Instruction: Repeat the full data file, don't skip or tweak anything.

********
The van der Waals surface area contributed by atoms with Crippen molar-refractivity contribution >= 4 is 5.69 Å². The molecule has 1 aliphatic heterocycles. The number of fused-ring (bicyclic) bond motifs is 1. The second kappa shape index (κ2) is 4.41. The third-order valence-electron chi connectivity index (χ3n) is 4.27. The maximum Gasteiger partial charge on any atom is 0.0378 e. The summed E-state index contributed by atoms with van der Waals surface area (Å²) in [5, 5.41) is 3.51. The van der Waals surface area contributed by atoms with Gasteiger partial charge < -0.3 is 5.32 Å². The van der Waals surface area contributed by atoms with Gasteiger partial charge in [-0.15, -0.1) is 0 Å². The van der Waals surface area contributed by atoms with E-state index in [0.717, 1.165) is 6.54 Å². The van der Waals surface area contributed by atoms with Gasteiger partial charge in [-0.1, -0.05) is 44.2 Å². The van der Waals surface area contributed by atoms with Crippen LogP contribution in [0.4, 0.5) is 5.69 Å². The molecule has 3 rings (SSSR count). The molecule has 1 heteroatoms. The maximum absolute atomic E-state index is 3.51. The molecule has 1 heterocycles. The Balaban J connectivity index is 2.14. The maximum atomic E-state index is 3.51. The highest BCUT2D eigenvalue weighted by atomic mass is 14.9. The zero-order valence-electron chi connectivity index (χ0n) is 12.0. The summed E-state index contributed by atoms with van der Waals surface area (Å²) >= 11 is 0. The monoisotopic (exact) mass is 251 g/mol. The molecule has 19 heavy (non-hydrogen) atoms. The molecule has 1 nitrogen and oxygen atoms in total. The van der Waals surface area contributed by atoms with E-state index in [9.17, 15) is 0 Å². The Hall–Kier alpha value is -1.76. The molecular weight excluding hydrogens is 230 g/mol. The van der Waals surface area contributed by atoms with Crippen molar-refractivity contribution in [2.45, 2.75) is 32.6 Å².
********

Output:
The van der Waals surface area contributed by atoms with Crippen molar-refractivity contribution >= 4 is 5.69 Å². The molecule has 1 aliphatic heterocycles. The number of fused-ring (bicyclic) bond motifs is 1. The second kappa shape index (κ2) is 4.41. The third-order valence-electron chi connectivity index (χ3n) is 4.27. The maximum Gasteiger partial charge on any atom is 0.0378 e. The summed E-state index contributed by atoms with van der Waals surface area (Å²) in [5, 5.41) is 3.51. The van der Waals surface area contributed by atoms with Gasteiger partial charge < -0.3 is 5.32 Å². The van der Waals surface area contributed by atoms with Gasteiger partial charge in [-0.15, -0.1) is 0 Å². The van der Waals surface area contributed by atoms with E-state index in [0.717, 1.165) is 6.54 Å². The van der Waals surface area contributed by atoms with Gasteiger partial charge in [-0.1, -0.05) is 44.2 Å². The van der Waals surface area contributed by atoms with Crippen LogP contribution in [0.4, 0.5) is 5.69 Å². The molecule has 3 rings (SSSR count). The molecule has 1 heteroatoms. The maximum absolute atomic E-state index is 3.51. The molecule has 1 heterocycles. The Balaban J connectivity index is 2.14. The maximum atomic E-state index is 3.51. The highest BCUT2D eigenvalue weighted by atomic mass is 14.9. The zero-order valence-electron chi connectivity index (χ0n) is 12.0. The summed E-state index contributed by atoms with van der Waals surface area (Å²) >= 11 is 0. The monoisotopic (exact) mass is 251 g/mol. The molecule has 19 heavy (non-hydrogen) atoms. The molecule has 1 nitrogen and oxygen atoms in total. The van der Waals surface area contributed by atoms with E-state index in [9.17, 15) is 0 Å². The Hall–Kier alpha value is -1.76. The molecular weight excluding hydrogens is 230 g/mol. The van der Waals surface area contributed by atoms with Crippen molar-refractivity contribution in [2.45, 2.75) is 32.6 Å².